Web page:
Third day musings

“The garden is the only living art work that men can do, and in which the walker enters an experience that transforms him by returning to his own origins.”

Fernando Caruncho

Like our bodies, plants don’t lie. And yet, many of us seem to have been completely disconnected from that Third day: Tuesday – the day ascribed to the creation of plants in the first creation-narrative in the book of Genesis. This first story presents us with an image of G-d, as a cosmic designer, who brings about the conditions for life out of void and darkness, here on planet Earth; establishing habitat, paradise, for the human species to enjoy, along-side the rest of creation. The Creator gives human beings the gifts of life, pleasure and rest. In the second narrative of creation we find a stronger focus on the idea of the pleasure-garden, an image of G-d as a cosmic gardener and landscape designer, who enjoys strolls in this garden and yet is trying to make man happy, as he struggled with loneliness in this paradise-garden. Possibly, the roots of the second story of Eden was inspired by the Persian walled gardens in the middle of the arid desert, and later infused with Jewish theological wisdom.

But let’s return to the first narrative, to Tuesday and the creation of plants, particularly Maltese plants which we risk banishing out of existence. Over these past years, I became increasingly aware how little we know and care about our indigenous flora (at a popular level) – of course with the exception of professionals, experts and farmers whose job leads them to study and work with plants. Yet most of us don’t, and because of this, we don’t know our plant-context, and therefore, show very little care and concern towards them – some of them now risking of being entirely lost, like the Tulipa Sylvestris Australis[1], or Maltese heritage vegetables[2].

While, safeguarding these flowers, plants and seeds is important, we keep returning to our fundamental issue; as people living on these Maltese islands, yet quite unclear about our true genesis. Personally, I dedicated most of my life to issues of sexuality and faith, and yet more recently turned to plants and gardening, because the fundamental question remains the same one, what are our true, given identities? Who are we? How do we inhabit planet earth, our bodies, our sexualit(ities), our families, our communities, our faith and our Churches, Mosques, Synagogues or other Temples, in a way that does not violate the other? Who is the other that we as people living on these islands are violating? And the list possibly ranges from the perceived Arab Muslim other to the Zaghfran selvagg (Crocus longiflorus)[3].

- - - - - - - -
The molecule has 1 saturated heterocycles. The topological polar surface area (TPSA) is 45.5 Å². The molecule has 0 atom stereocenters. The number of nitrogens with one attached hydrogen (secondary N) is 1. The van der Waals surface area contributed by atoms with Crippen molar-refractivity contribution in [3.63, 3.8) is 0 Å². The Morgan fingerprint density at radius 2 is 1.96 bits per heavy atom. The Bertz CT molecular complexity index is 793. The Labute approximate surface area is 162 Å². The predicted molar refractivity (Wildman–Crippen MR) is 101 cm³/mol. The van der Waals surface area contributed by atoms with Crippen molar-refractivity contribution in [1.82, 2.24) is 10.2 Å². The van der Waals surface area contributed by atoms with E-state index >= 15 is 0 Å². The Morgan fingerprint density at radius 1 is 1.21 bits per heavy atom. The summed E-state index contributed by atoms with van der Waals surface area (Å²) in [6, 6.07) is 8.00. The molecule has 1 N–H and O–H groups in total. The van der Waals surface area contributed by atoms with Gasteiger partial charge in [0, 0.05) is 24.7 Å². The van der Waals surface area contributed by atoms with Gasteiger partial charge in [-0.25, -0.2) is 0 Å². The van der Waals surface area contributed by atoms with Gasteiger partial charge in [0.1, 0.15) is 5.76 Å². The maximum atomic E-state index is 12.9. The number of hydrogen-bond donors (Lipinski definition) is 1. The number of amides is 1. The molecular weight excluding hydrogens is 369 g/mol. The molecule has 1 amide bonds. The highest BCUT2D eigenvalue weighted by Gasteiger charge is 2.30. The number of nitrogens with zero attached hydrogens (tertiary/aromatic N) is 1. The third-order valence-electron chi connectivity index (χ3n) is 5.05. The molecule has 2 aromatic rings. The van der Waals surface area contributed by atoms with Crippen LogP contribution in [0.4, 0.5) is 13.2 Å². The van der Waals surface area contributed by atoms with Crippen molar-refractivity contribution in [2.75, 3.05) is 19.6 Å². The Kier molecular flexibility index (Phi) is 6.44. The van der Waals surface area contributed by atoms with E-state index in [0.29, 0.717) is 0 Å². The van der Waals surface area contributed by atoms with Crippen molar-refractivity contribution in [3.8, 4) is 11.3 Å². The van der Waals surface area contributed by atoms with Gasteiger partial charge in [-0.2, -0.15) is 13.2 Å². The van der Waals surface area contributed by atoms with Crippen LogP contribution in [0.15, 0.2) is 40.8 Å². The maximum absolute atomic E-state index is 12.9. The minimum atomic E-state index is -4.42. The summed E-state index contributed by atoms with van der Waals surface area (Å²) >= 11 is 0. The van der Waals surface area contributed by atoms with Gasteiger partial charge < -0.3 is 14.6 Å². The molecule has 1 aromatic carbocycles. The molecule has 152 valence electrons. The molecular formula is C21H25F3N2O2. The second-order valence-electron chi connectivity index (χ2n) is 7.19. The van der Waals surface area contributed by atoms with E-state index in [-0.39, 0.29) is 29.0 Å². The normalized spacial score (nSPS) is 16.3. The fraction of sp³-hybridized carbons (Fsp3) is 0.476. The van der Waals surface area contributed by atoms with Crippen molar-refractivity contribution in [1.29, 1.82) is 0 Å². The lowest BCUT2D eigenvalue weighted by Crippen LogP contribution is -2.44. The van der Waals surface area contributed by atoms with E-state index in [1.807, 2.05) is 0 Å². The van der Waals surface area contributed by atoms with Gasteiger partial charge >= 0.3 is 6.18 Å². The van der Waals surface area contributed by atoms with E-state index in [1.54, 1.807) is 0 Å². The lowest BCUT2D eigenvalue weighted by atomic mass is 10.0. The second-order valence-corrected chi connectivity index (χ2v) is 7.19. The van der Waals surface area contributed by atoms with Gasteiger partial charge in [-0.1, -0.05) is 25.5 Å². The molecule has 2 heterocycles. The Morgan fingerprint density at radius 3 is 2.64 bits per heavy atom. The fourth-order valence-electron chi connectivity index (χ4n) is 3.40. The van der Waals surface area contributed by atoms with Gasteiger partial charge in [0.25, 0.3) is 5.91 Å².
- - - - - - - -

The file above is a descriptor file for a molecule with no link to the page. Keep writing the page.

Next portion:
Perhaps, dwelling some more time on Tuesday – the third day, will help us reflect more about our geographical location, an important element in the process of de-colonizing and re-constructing our identit(ies), to be able to relate to ourselves as we are, away from illusions, fantasies and other stories of grandeur, fed to us over years. And maybe, we can finally learn to embrace our semi-arid land and soil with reverence in our hearts. We may find out, that paradise is in the here and now, and it’s only a matter of gardening, inclusion and a little hanami[4].

[1] Recently the President’s Foundation for the Wellbeing of Society organised a botanical art exhibition to raise awareness about the ‘Maltese Tulip’:

[2] The National Hub for Ethnobotanical Research, an entity within the President’s Foundation for the Wellbeing of Society is carrying out research about the vernacular knowledge and uses of Maltese heritage vegetables:

[3] Zaghfran Selvagg (Crocus longiflorus)

[4] Hanami is a Japanese tradition of enjoying flowers, particularly the cherry blossoms.


Mario Gerada has a Master in Christian Spirituality from the University of Malta. He has a keen interest in issues relating to sexuality, spirituality, ethnobotany and non-violence. Mario Chairs the National Hub for Ethnobotanical Research, an entity within the President's Foundation for the Wellbeing of Society.

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